If you fly for work see if there’s any way to switch some of the work to online options such as Skype calls. If you do need to travel to a destination see if there are ways of maximising your time there such as multiple meetings or staying an extra couple of days in order to reduce future flights.
Choose an eco-flight
This may sound like an oxymoron but flight search engines such as Skyscanner have an ‘eco-option’ when selecting flights. This shows you which flights are the most eco-friendly by calculating the fuel efficiency of the plane, number of passengers and flight route.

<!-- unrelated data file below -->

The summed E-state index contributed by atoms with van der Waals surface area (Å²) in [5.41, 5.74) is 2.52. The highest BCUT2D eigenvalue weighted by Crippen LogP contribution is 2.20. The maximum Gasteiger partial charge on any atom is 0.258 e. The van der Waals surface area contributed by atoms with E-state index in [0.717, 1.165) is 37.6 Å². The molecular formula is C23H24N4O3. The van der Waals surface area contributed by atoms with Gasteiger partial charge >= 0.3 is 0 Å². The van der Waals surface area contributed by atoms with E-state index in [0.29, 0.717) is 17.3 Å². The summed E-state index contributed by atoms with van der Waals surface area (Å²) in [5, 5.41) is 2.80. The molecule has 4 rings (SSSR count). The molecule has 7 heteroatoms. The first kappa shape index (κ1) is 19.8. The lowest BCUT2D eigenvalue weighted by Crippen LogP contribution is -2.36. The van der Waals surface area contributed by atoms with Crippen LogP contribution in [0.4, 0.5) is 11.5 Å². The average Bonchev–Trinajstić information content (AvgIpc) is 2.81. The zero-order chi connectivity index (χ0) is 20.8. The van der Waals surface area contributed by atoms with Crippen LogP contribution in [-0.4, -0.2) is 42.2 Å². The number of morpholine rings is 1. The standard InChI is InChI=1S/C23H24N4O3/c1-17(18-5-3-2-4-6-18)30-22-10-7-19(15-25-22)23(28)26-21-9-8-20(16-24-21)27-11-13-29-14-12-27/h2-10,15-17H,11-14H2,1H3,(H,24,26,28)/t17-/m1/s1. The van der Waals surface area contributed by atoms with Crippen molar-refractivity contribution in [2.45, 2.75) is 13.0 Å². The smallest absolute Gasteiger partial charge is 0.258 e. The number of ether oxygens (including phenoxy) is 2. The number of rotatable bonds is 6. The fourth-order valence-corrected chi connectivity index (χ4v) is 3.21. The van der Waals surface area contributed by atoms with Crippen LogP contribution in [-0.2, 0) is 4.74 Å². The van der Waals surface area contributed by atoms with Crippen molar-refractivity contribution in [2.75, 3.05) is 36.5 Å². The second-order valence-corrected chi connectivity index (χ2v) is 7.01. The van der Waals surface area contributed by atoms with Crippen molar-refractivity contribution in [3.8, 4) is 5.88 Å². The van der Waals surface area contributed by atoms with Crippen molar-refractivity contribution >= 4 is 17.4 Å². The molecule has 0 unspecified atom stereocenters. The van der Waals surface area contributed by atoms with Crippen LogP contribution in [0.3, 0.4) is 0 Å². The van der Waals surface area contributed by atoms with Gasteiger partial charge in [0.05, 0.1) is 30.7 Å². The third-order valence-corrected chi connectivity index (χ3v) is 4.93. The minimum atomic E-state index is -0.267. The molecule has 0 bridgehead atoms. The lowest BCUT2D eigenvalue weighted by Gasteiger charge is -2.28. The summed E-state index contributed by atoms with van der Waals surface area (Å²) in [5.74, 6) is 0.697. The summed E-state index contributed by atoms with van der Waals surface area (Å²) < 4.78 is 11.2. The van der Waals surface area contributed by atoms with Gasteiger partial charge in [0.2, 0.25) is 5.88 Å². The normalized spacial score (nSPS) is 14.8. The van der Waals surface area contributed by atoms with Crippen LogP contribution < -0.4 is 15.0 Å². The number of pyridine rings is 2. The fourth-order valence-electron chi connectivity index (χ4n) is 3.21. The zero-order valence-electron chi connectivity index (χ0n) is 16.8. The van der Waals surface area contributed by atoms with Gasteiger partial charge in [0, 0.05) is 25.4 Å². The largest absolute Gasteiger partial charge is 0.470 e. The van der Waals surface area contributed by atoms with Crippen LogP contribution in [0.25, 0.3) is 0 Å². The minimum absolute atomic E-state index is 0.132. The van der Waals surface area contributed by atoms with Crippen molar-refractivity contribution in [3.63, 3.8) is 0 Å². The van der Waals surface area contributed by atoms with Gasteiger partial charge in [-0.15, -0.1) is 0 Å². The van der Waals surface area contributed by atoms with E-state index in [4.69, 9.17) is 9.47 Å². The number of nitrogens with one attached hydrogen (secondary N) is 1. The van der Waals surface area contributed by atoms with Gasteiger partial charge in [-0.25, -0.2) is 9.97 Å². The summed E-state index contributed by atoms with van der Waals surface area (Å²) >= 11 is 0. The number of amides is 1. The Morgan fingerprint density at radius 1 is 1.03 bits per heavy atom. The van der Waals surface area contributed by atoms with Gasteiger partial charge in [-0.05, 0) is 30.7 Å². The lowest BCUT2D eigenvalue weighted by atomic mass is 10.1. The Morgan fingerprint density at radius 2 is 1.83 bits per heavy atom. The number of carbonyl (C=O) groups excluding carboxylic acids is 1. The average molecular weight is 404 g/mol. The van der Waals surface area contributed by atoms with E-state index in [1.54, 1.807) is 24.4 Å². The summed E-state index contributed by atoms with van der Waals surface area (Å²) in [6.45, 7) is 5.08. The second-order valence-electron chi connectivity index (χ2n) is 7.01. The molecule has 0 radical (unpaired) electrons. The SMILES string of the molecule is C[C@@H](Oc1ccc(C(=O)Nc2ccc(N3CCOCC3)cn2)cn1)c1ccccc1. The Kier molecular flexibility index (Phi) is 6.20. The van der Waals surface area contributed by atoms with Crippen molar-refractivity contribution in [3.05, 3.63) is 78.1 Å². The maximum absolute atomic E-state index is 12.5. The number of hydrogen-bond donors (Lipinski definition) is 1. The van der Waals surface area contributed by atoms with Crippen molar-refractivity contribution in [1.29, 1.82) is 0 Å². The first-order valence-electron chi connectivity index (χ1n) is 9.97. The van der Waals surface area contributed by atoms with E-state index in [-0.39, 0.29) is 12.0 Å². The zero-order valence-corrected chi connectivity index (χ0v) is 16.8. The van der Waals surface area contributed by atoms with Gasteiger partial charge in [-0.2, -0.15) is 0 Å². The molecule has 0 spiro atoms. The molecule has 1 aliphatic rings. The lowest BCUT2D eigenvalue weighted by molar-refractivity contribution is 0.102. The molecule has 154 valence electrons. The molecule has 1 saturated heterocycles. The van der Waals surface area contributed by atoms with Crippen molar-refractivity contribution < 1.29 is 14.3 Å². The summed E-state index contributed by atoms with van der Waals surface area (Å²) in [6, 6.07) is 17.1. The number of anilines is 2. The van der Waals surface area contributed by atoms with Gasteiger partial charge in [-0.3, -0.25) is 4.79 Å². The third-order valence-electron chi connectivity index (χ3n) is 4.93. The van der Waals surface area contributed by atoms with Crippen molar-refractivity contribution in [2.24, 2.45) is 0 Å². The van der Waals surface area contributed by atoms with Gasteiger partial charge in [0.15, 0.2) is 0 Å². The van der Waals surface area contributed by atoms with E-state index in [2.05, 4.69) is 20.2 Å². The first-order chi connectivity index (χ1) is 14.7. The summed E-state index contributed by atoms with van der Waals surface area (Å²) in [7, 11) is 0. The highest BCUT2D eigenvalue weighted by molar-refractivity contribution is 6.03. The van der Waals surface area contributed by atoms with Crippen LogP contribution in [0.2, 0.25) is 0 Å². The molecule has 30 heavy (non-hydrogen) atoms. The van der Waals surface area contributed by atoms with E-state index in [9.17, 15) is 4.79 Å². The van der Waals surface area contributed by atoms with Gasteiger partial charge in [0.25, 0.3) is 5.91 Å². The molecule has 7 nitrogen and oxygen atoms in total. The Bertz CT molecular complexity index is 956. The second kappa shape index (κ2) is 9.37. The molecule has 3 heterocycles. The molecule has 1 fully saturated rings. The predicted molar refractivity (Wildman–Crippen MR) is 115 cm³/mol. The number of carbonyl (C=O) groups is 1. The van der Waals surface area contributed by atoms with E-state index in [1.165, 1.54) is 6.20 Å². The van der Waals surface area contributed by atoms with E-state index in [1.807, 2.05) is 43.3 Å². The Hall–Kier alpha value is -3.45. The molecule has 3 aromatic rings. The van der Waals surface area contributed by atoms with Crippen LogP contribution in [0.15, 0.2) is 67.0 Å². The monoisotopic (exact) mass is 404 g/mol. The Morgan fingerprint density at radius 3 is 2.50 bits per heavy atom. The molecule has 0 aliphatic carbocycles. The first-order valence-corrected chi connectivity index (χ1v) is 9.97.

It’s by no means 100% accurate but it can give you a good indication if there’s a preferable option. And it’s not always the most expensive option, many budget airlines can be more efficient as they fit more people into one flight.
Given the choice between direct flights and ones with layovers, most people would choose direct anyway. But there is an extra incentive to pay that little bit extra if you’re thinking of the environment. Take-off and landing use the most fuel during a flight and so if you can cut that part out and fly direct it’s just that little bit better for the planet.
Fly economy class
I’ve never considered flying anything else because of the cost involved but for many people flying business or first class is the dream. However, this decreases the efficiency of the flight by having fewer people in the same amount of space. Upgraded classes also seem to create more plastic waste by offering more free accessories and food options. So to maximise the fuel efficiency of flights, take the budget option and sit in economy class.